You will be expected to write at least 5-10 posts a week, although the more you write, the more you could potentially earn.
Did you catch the devil in that? Could potentially earn, not will earn but could potentially earn.
Great horny toads! Not even going to all the trouble of clacking out 10 articles for this mob is a guarantee of anything resembling a financial reward.
Would people in other professions put up with such patently exploitative crap?
But many freelance writers do.
We’re Looking for People Who Like to Write and Do Our Gardening
When I was starting out as a freelancer, I enquired about a job writing articles for one of those nerd news websites, which report on all the latest gossip in the comic book, gaming, and film worlds. The guy who ran the site informed me that there was no pay involved but that I could make some money off Google ads I placed in my articles. There was just one catch. He would get a fifty percent cut. He added that I was expected to promote my articles and the site itself on social media and anywhere else online that would have me.
I worked out that if I wrote 100 articles a year, I’d earn something in the region of twenty bucks. That’s twenty bucks per year, not per article. This is because the type of people, i.e. nerds, that frequent the site use ad-blocking software and would never see the ads, much less click on them. Then there’s all the time I’d have to spend marketing the [insert really filthy expletive here] place. Since when did that become my responsibility? It’s his site, he can bloody well promote it himself!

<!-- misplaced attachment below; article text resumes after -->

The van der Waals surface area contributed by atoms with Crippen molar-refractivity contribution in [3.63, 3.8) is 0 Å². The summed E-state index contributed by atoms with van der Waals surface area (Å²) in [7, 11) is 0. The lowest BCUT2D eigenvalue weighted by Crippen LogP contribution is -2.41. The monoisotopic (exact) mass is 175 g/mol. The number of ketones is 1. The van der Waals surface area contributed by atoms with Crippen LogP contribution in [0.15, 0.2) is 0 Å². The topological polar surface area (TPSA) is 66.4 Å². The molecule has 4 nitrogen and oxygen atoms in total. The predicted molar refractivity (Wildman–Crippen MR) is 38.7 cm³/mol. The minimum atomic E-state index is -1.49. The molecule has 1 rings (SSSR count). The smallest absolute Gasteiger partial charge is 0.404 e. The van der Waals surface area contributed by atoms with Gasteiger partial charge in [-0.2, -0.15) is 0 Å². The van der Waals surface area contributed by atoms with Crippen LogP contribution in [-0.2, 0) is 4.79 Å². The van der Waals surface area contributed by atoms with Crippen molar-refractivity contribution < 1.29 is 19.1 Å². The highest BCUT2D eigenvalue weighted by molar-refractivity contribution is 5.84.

It won’t be long before website owners expect us writers to degrease their ovens and re-pave their driveways on top of all their other demands. To them, we sit somewhere between rat dung and a mad scientist’s hunchback assistant.
Take a gander at the interminable list of criteria writers must meet in this job ad.
Did you notice that something important is missing from the copy?
Nowhere in all that text is there even the teensiest hint of how much money the successful applicant will get. Somehow the advertiser overlooked the fact that writers actually expect to be paid for their services. Considering that litany of requirements, I guess there just wasn’t enough space.
Where Would Writers Be If It Wasn’t for Cheap-Jack Writing Gigs?
People in the market for a freelance writer think they’re granting you a fabulous but richly undeserved favor simply by offering you work, when all they’re doing is advertising a need they have for a service you can supply. They’re not doing you a favor by placing the ad, and you’re not doing them a favor by responding to it. Both parties are merely engaging in a business transaction from which each is supposed to benefit.